What attending a Rockies game at Coors Field might feel like

May 29, 2019; Denver, CO, USA; General wide view behind home plate as Colorado Rockies third baseman Nolan Arenado (28) bats in the first inning against the Arizona Diamondbacks at Coors Field. Mandatory Credit: Ron Chenoy-USA TODAY Sports

We all just want everyone to be safe and healthy. If there’s a baseball season, that’s just gravy on top. If we can even get there, it will be that much sweeter when the first pitch is thrown out. And it seems like that first pitch is coming with the Colorado Rockies set to take the field for the first time of this shortened season on July 24th against the Texas Rangers. Baseball is seemingly back, baby. So why can’t you be too?

I got excited when the Rockies sent out an email a few weeks back where they stated:

“Our sincere hope is to have a limited number of fans attend our 2020 home games. We are diligently working on a plan that strictly adheres to health protocols in order to provide a safe and healthy experience for our staff, players and fans.”

This type of decree makes one think that there will be an opportunity to see a game at Coors Field this summer. And now with rumors swirling that the Rockies intend to host 10K fans for an unspecified set of games, things are trending toward hopeful and approaching awesome.

Now shut your mind off for a second and put aside the rising number of Covid cases across the country. That very real aspect will put a stop to this very quickly so we’re just going to take it out of the equation for now and pretend everything is hunky dory like a politician up for re-election.

When I first started thinking about whether one could attend a game this season, I was overwhelmed by the logistical nightmare it would be to pull it off. But apparently they’re thinking about it and that is encouraging. Still, let’s not get too excited. Afterall, this is the league that can’t get enough testing for some of its teams in the most wealthy and populated areas of the country, so thinking they can pull off even playing 60 games is a stretch, let alone having you sitting there.

But if they did pull it off, here’s how it would have to go down.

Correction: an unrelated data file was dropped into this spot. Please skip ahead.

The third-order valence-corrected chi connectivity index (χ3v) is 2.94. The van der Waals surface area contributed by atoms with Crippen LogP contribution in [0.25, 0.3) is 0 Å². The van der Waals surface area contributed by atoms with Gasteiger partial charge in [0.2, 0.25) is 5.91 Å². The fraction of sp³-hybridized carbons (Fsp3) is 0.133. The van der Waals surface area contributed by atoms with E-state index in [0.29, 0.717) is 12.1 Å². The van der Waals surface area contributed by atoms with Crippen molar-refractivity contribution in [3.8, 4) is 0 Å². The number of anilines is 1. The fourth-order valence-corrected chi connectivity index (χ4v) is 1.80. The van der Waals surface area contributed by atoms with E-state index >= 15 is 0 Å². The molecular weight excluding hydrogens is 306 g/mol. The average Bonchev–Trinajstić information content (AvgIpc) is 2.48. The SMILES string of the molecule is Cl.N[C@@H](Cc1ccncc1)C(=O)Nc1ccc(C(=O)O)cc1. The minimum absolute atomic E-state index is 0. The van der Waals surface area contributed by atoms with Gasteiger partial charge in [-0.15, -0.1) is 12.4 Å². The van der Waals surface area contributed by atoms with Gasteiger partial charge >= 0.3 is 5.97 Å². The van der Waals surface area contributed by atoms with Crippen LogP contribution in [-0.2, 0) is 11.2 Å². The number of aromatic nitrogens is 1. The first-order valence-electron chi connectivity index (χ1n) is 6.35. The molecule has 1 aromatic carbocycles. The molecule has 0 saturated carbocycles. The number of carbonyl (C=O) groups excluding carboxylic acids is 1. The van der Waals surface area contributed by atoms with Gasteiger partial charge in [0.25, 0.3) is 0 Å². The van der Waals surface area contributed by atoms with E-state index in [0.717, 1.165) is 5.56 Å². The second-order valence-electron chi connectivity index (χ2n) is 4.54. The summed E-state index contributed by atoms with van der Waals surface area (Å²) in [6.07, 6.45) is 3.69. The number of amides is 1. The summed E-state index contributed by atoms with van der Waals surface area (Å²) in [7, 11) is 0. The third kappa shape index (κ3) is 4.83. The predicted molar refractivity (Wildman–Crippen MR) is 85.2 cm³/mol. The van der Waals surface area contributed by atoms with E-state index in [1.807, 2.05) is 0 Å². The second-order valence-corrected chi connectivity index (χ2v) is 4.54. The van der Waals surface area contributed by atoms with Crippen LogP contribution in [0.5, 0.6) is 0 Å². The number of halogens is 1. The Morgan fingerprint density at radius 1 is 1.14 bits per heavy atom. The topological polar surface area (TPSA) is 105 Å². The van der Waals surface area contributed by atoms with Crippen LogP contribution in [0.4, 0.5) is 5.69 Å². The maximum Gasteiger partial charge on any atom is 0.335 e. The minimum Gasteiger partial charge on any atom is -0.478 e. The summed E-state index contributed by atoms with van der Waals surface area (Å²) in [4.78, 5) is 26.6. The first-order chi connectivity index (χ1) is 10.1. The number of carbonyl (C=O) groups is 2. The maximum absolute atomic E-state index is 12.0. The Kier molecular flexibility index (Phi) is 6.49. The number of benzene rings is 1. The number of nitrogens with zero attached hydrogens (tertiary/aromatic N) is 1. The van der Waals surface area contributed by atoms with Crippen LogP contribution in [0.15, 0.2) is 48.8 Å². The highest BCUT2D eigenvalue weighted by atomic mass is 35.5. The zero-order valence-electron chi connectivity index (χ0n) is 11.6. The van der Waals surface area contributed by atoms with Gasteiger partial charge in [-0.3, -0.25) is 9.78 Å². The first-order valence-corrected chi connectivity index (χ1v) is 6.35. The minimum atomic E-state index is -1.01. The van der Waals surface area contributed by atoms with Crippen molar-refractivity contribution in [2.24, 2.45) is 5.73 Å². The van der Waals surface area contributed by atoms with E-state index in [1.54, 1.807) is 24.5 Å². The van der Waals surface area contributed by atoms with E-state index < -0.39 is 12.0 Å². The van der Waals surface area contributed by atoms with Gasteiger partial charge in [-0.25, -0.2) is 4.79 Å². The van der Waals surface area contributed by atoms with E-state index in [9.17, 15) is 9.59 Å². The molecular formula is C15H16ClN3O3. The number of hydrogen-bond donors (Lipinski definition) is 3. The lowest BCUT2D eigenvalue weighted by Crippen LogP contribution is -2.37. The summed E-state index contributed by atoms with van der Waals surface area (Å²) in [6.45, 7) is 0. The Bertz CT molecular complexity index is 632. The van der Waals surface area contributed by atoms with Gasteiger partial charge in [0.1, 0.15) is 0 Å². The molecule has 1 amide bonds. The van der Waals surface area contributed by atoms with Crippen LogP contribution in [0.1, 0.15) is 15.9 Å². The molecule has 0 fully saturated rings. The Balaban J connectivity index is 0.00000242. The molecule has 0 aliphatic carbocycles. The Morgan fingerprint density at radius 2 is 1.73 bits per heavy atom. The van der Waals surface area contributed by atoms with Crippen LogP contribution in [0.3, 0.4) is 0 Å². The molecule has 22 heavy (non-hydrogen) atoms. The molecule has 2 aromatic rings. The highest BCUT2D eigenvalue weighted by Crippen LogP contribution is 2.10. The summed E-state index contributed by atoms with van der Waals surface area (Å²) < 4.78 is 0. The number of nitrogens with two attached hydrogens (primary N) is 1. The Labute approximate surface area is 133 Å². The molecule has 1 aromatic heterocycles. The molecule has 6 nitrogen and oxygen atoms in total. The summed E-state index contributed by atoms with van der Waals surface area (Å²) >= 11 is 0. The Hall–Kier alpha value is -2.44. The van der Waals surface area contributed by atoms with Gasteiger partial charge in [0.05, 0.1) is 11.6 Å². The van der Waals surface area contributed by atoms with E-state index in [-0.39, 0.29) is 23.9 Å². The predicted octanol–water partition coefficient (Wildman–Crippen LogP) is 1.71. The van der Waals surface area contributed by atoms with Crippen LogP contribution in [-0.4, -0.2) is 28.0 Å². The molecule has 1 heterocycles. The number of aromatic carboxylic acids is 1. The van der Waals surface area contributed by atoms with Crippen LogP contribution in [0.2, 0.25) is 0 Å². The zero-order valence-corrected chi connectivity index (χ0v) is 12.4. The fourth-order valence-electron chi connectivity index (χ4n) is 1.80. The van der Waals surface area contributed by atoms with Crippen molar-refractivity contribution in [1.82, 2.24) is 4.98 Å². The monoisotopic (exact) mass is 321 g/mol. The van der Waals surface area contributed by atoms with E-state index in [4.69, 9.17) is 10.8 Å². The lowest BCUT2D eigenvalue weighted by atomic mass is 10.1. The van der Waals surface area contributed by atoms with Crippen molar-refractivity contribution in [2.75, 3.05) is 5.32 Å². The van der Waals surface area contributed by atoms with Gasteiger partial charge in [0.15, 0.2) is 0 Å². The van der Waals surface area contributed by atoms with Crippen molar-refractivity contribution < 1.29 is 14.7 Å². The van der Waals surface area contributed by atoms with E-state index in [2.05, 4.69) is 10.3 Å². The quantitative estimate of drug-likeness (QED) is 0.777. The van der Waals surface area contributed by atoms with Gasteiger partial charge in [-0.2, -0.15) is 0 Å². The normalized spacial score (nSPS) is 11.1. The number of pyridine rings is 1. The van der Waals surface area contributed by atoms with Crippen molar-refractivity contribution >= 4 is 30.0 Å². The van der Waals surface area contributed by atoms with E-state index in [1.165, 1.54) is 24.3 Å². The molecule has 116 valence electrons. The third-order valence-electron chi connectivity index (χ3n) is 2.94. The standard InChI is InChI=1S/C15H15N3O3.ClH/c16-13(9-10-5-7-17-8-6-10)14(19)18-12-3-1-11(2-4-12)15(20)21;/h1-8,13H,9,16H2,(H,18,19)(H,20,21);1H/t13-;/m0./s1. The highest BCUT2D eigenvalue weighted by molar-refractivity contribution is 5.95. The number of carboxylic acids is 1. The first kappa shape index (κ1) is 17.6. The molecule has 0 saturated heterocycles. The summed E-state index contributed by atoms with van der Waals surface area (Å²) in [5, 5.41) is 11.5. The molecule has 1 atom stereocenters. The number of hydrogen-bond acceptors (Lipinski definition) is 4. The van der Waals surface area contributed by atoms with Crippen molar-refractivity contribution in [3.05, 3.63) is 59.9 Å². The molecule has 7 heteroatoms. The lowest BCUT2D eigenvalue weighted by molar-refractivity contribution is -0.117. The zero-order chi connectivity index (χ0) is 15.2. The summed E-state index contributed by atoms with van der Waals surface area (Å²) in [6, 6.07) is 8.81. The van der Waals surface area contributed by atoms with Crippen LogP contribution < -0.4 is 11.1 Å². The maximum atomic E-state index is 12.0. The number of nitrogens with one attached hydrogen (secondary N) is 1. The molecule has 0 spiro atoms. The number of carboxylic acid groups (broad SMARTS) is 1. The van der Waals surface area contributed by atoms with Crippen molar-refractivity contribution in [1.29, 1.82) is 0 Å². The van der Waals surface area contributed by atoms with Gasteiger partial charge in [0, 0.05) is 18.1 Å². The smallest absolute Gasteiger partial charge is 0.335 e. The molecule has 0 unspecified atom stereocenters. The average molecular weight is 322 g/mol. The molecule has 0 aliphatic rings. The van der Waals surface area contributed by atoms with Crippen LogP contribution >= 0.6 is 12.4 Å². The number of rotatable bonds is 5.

Coors Field holds about 50K people and it would have to be at that 10K mark to employ any notion of social distancing. Gathering on the concourses would be verboten and there would have to be ropes or some kind of guide keeping human traffic going both directions around the stadium at a safe distance. Congregating around the 4Runner in center field while Dinger does his best Linda Blair impression would be out of the question. Masks, of course, would have to be mandatory. Karens can watch on TV.

Would they sell beer and other beverages? I know my beloved Club Level Green Chile bar would be a horrifying super spreader as would crowding into the bathroom. But I guess if they aren’t selling beer, you won’t have to get up to go every 10 minutes. Any kind of line would have to be handled just like they do at any decent supermarket that gives a rat’s ass about the people shopping and working there.

How will the tickets be divvied up? Of the 50K seats, let’s say 10K are already held by season ticket holders. Of the 30 games that will be played at Coors, will they only be offering seats to these select few? If the 10K goes to just the season ticket holders, how does the average fan get in the ballpark? The Rockies will probably lay out a certain set of games for season ticket holders and the rest will go to everyone else willing to go online and relive the horror of the Great 2007 World Series Internet Meltdown.

10K is not a lot of people in the grand scheme of Coors Field, but think about what has to be done here: six feet between fans means there has to be at least an empty row or two between each populated one. Then you’ve got to spread the people out down the row. Maybe if a family or group that is comfortable sitting next to each other can sit four seats together, but you still need a gap to the next group. Do you get assigned a seat and Dinger mimes “tough shit” if you don’t like sitting there? Again, all questions that require an answer and if they don’t already have it figured out, you can probably forget about going to a game.

And then there’s leaving the stadium. Let’s say we all sat there riveted during a 3-4 loss in the ninth inning to the Diamondbacks. People will either have to be released in groups or tightly regimented socially distanced lines. Or both. Managing that herd of 10K cats coming out of Coors may be quite a task but maybe if they’re not selling beer, this could go smoothly.

At any rate, I think I’m going to a game if given the opportunity, even as bizarre as an empty Coors Field will be. But this does not come lightly. I was already social distancing back in early March and I still take the virus very seriously even while it seems life is masquerading as normal. I didn’t come this far to get the virus now but I believe Colorado has done it right and I’ve slowly grown accustomed to wading back into normal life.

There are still mountains to climb before I’d feel comfortable there, but if a socially distant Rockies game presents itself, I will probably do it. I was there for the first World Series game at Coors and I want to be there for the first mid-pandemic one too. Even without a functioning Club Level Green Chile Bar.

We all must make sacrifices for the love of the game.

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